liu.seSearch for publications in DiVA
Change search
ReferencesLink to record
Permanent link

Direct link
B cell receptor signaling suppressor SHP-1 is active in CLL lymph node and peripheral blood
Linköping University, Department of Clinical and Experimental Medicine, Division of Cell Biology. Linköping University, Faculty of Medicine and Health Sciences.
Department of Biomedical Science, Health and Society, Malmö University, Malmö, Sweden.
Department of Immunotechnology, Lund Institute of Technology, Lund University, Lund, Sweden.
Department of Biomedical Science, Health and Society, Malmö University, Malmö, Sweden.
Show others and affiliations
(English)Manuscript (preprint) (Other academic)
Abstract [en]

Protein tyrosine phosphatase SHP-1 expression and activity is downregulated or lost in several leukemias and lymphomas due to DNA promotor hypermethylation, catalytic site mutation or oxidation, or phosphorylation at inhibitory sites, implying a negative role of SHP-1 in development of leukemias/lymphomas. In chronic lymphocytic leukemia (CLL), B cell receptor (BcR) and microenvironment signal levels are important in the pathogenesis. Considering that SHP-1 is a BcR signaling suppressor, we hypothesized that SHP-1 would be down-regulated and/or inactivated in the proliferative center lymph node (LN) cells. We analyzed PTPN6 (SHP-1) gene expression, SHP-1 protein expression and phosphorylation status in matched CD5+/CD19+ peripheral blood (PB) and LN cells from 6 CLL patients, and in comparison, BcR (anti-IgM) in vitro triggered CLL PB cells from 10 patients. Gene expression of PTPN6 was significantly higher in PB compared to LN CLL cells in 50% of the cases. SHP-1 protein expression level and phosphorylation at SHP-1Y536 and SHP-1S591 were, however, equal in PB and LN samples. SHP-1 phosphorylation at Y536 and S591, in PB CLL cells cultured ex vivo was significantly reduced upon BcR engagement in all patient samples. These results indicate that in vivo BcR signaling in CLL is paralyzed.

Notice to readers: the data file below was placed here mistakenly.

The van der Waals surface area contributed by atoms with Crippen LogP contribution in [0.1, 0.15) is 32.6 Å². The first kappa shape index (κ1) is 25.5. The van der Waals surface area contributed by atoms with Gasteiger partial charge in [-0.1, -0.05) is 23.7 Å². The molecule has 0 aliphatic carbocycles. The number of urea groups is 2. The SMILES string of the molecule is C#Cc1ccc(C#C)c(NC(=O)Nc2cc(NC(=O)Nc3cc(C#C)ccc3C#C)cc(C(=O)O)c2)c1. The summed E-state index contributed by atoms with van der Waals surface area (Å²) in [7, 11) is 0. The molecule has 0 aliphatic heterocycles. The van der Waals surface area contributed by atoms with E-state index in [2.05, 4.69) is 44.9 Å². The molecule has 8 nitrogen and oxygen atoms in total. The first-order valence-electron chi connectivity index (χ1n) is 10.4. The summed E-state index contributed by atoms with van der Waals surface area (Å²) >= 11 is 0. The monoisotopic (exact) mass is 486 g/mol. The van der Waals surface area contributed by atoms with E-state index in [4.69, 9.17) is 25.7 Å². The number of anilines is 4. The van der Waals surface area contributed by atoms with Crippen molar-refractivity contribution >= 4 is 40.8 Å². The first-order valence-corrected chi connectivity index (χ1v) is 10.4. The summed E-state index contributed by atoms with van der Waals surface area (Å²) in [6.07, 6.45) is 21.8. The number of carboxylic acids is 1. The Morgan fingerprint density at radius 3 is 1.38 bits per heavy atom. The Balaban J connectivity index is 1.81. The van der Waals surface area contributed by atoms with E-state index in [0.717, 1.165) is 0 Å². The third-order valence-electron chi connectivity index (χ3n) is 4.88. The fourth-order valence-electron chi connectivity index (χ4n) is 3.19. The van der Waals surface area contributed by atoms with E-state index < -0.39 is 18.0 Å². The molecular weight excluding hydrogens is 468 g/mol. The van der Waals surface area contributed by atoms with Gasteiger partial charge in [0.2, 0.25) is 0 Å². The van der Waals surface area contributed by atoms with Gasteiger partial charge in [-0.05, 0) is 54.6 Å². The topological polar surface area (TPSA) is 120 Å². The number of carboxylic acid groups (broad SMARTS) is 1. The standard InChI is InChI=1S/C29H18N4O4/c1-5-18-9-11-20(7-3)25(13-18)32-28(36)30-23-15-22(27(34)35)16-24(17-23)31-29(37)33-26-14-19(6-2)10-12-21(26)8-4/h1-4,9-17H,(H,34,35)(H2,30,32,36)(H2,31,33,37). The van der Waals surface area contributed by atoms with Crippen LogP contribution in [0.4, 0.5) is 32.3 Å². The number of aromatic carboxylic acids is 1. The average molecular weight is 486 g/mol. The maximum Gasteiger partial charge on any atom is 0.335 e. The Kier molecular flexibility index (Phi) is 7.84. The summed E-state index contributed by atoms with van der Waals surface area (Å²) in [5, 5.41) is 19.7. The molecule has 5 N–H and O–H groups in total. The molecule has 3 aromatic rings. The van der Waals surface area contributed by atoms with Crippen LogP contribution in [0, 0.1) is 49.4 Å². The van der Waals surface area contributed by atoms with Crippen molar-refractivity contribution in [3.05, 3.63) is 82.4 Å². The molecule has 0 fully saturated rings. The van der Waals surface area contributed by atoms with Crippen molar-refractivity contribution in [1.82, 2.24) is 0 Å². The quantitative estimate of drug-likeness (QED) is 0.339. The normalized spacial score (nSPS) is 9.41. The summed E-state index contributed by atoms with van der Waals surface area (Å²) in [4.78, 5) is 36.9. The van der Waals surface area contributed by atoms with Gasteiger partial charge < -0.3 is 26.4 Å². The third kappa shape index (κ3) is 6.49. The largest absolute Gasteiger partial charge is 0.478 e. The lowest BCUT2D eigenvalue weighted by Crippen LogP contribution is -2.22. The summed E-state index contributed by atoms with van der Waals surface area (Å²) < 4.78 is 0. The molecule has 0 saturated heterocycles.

Keyword [en]
B cell, chronic lymphocytic leukemia, SHP-1, suppressor, tyrosine phosphorylation
National Category
Cell and Molecular Biology Clinical Medicine
Identifiers
URN: urn:nbn:se:liu:diva-124575OAI: oai:DiVA.org:liu-124575DiVA: diva2:900449
Available from: 2016-02-04 Created: 2016-02-04 Last updated: 2016-02-04Bibliographically approved
In thesis
1. Importance of microenvironment and antigen in the regulation of growth and survival of CLL cells
Open this publication in new window or tab >>Importance of microenvironment and antigen in the regulation of growth and survival of CLL cells
2016 (English)Doctoral thesis, comprehensive summary (Other academic)
Abstract [en]

Chronic lymphocytic leukemia (CLL) cells rapidly die when put in culture implying that microenvironmental signals delivered by accessory cells confer CLL cells with a growth advantage. Recent findings show that CLL cells are antigen experienced and antigen binding play a critical role in the pathogenesis of the disease. The overall aim of this thesis was to study the influence of the microenvironment and antigen binding in CLL.